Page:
A framework for millennial students

One purpose of this blog is to generate some increased interest in the research that I’m working on at the moment.  Of course it might not generate the sort of interest that I really want, but that’s the Internet for you…

In any case, in the spirit of an open-source community, I’m making this post, and the framework attached to it, available under a creative commons licence in the hope that others will pick it up and possibly work with it.  Creative commons is a framework for sharing material.  The creative commons licence that I’ve chosen for this post (including the framework attached to it) is called ‘ Attribution-Non-Commercial-Share Alike’ .  In simple terms this means that for non-commercial purposes you can use it freely, and make derivative works if you wish, providing you share your work with others, and providing you credit me as the originator of the framework.  That isn’t hugely inconsistent with the way that research is disseminated traditionally, in that I’m publicising it and inviting others to comment it and/or build on it; I’m using a blog very much in the same way that, in the past, a university might have printed working papers covering research in progress that hadn’t (yet) been published in a more formal setting.

With some support from the Higher Education Academy, I’ve been looking over the past couple of years at the way that students born from around 1982 onwards relate to technology.  I use the term ‘millennials’ to describe this group; please look further down the blog at my earlier post on generational issues if you want to read more of the background to the term.  This is a topic of some interest within higher education, because this generation accounts for almost all our undergraduate students and a high proportion of our postgraduates, and it directly influences teaching and learning policies.  But it’s also increasingly a topic of interest for employers; I’m particularly mindful of the 2008 Management Today survey, which highlighted the level of mutual incomprehension between baby-boomer and generation-X managers and the staff now entering the workforce.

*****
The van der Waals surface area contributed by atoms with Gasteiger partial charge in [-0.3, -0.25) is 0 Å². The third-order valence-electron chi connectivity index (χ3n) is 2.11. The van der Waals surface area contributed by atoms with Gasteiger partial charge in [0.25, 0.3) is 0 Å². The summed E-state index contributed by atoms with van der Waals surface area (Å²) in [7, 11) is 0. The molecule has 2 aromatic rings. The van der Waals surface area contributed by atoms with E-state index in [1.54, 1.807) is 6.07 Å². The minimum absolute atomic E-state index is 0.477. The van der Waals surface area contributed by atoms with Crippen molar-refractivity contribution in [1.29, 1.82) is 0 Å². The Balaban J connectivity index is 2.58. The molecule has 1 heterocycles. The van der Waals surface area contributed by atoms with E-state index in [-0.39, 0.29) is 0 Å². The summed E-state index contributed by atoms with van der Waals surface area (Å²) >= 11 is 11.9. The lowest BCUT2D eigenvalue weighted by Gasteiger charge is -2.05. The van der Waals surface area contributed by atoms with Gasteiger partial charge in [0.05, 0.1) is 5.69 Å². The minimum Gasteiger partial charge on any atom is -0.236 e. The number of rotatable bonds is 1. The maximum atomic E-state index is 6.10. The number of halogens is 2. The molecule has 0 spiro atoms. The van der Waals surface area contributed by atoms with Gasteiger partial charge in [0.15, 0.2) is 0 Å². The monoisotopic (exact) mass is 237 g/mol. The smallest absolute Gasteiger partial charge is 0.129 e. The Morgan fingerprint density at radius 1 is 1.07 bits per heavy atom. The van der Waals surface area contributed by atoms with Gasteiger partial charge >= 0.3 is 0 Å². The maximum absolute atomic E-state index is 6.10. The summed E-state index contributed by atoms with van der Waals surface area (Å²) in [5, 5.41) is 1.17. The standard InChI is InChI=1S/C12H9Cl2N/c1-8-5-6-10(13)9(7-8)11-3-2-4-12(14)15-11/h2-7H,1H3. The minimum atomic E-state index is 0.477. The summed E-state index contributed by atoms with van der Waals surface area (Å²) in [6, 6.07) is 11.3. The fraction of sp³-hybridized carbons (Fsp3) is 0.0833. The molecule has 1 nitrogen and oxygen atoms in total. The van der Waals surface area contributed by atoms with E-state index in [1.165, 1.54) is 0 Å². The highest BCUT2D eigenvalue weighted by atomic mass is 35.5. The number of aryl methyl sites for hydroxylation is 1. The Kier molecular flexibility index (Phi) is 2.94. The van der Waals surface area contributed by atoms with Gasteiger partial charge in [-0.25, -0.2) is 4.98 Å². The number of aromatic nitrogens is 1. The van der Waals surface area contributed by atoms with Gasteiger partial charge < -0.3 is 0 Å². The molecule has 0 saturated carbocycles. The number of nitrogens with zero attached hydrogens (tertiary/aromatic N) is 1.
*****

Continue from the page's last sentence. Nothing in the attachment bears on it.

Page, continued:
I’ve developed a framework to represent the different factors that influence millenials’ use of information – particularly in the context of higher education, but I’d be really interested to hear more about how applicable it might be in the world or work.  If you’ve been at a conference with me over the last two years you might well have seen this framework before.  In any case, it’s attached here as a PDF file – you will need the Adobe Acrobat reader, which you almost certainly have, on your computer to see it.  The boxes in the bottom half of the diagram reflect various factors influencing millennial students.  Those in the top half, with wording in italics, are quotes from students (mostly early 20s and postgraduates, as it happens) in a focus group.

 Millennial framework 2009

Finally, I did notice that I’ve used ‘licence’ in the text above, which is the correct spelling in British English when you’re using the word as a noun, but that the standard text pasted below uses the American spelling ‘license’ – even in the England and Wales version that I’ve adopted.  Sorry.


Creative Commons License
A framework for millennial students by Martin Rich is licensed under a Creative Commons Attribution-Non-Commercial-Share Alike 2.0 UK: England & Wales License.



2 Responses to “A framework for millennial students”

  1. HD4020 Says:

    Interesting blog, but it’s missing an important part of the equation: Generation Jones (born 1954-1965, between the Boomers and Generation X). The vast majority of Millennials are the offspring of GenJones parents, and it is difficult to overestimate the importance of parental influences on the development of generational personalities.

    Google Generation Jones, and you’ll see it’s gotten a ton of media attention, and many top commentators from many top publications and networks (Washington Post, Time magazine, NBC, Newsweek, ABC, etc.) now specifically use this term. In fact, the Associated Press’ annual Trend Report forecast the Rise of Generation Jones as the #1 trend of 2009. Here’s a page with a good overview of recent media interest in GenJones: http://generationjones.com/2009latest.html

    It is important to distinguish between the post-WWII demographic boom in births vs. the cultural generations born during that era. Generations are a function of the common formative experiences of its members, not the fertility rates of its parents. Many experts now believe it breaks down more or less this way:

    DEMOGRAPHIC boom in babies: 1946-1964
    Baby Boom GENERATION: 1942-1953
    Generation Jones: 1954-1965
    Generation X: 1966-1978

  2. martinrich Says:

    Thanks for this. I’m sticking with the Strauss and Howe classifications because they divide the generations into convenient, and equal sized, chunks and because I don’t want to get hung up about where to draw the boundaries. Googling generation Jones and specifying pages from the UK led me (among other places) to http://www.telegraph.co.uk/news/uknews/1477344/Generation-Jones-is-given-a-name-at-last.html , and also to the Carat work referred to in the article

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